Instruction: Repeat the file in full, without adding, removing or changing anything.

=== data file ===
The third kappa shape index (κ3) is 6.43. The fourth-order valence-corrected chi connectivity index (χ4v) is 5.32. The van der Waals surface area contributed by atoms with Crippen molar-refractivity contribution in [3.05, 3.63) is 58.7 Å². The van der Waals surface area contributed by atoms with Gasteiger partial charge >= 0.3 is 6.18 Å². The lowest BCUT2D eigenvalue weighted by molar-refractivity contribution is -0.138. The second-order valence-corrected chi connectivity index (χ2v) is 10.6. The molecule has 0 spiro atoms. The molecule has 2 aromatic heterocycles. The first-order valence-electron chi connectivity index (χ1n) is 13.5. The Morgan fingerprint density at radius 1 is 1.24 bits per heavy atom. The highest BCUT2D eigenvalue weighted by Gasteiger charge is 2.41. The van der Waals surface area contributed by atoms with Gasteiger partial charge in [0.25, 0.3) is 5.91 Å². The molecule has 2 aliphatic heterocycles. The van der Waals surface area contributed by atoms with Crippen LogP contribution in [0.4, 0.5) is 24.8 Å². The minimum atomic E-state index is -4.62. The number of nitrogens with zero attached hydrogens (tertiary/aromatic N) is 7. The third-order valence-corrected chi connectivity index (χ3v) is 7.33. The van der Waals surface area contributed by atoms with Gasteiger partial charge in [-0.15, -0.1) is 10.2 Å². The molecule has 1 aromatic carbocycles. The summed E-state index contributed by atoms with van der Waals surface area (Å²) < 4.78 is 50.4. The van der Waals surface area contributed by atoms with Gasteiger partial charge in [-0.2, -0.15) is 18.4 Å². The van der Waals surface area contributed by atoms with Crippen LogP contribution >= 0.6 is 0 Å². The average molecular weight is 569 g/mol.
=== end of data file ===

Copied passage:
The third kappa shape index (κ3) is 6.43. The fourth-order valence-corrected chi connectivity index (χ4v) is 5.32. The van der Waals surface area contributed by atoms with Crippen molar-refractivity contribution in [3.05, 3.63) is 58.7 Å². The van der Waals surface area contributed by atoms with Gasteiger partial charge >= 0.3 is 6.18 Å². The lowest BCUT2D eigenvalue weighted by molar-refractivity contribution is -0.138. The second-order valence-corrected chi connectivity index (χ2v) is 10.6. The molecule has 0 spiro atoms. The molecule has 2 aromatic heterocycles. The first-order valence-electron chi connectivity index (χ1n) is 13.5. The Morgan fingerprint density at radius 1 is 1.24 bits per heavy atom. The highest BCUT2D eigenvalue weighted by Gasteiger charge is 2.41. The van der Waals surface area contributed by atoms with Gasteiger partial charge in [0.25, 0.3) is 5.91 Å². The molecule has 2 aliphatic heterocycles. The van der Waals surface area contributed by atoms with Crippen LogP contribution in [0.4, 0.5) is 24.8 Å². The minimum atomic E-state index is -4.62. The number of nitrogens with zero attached hydrogens (tertiary/aromatic N) is 7. The third-order valence-corrected chi connectivity index (χ3v) is 7.33. The van der Waals surface area contributed by atoms with Gasteiger partial charge in [-0.15, -0.1) is 10.2 Å². The molecule has 1 aromatic carbocycles. The summed E-state index contributed by atoms with van der Waals surface area (Å²) < 4.78 is 50.4. The van der Waals surface area contributed by atoms with Gasteiger partial charge in [-0.2, -0.15) is 18.4 Å². The van der Waals surface area contributed by atoms with Crippen LogP contribution >= 0.6 is 0 Å². The average molecular weight is 569 g/mol.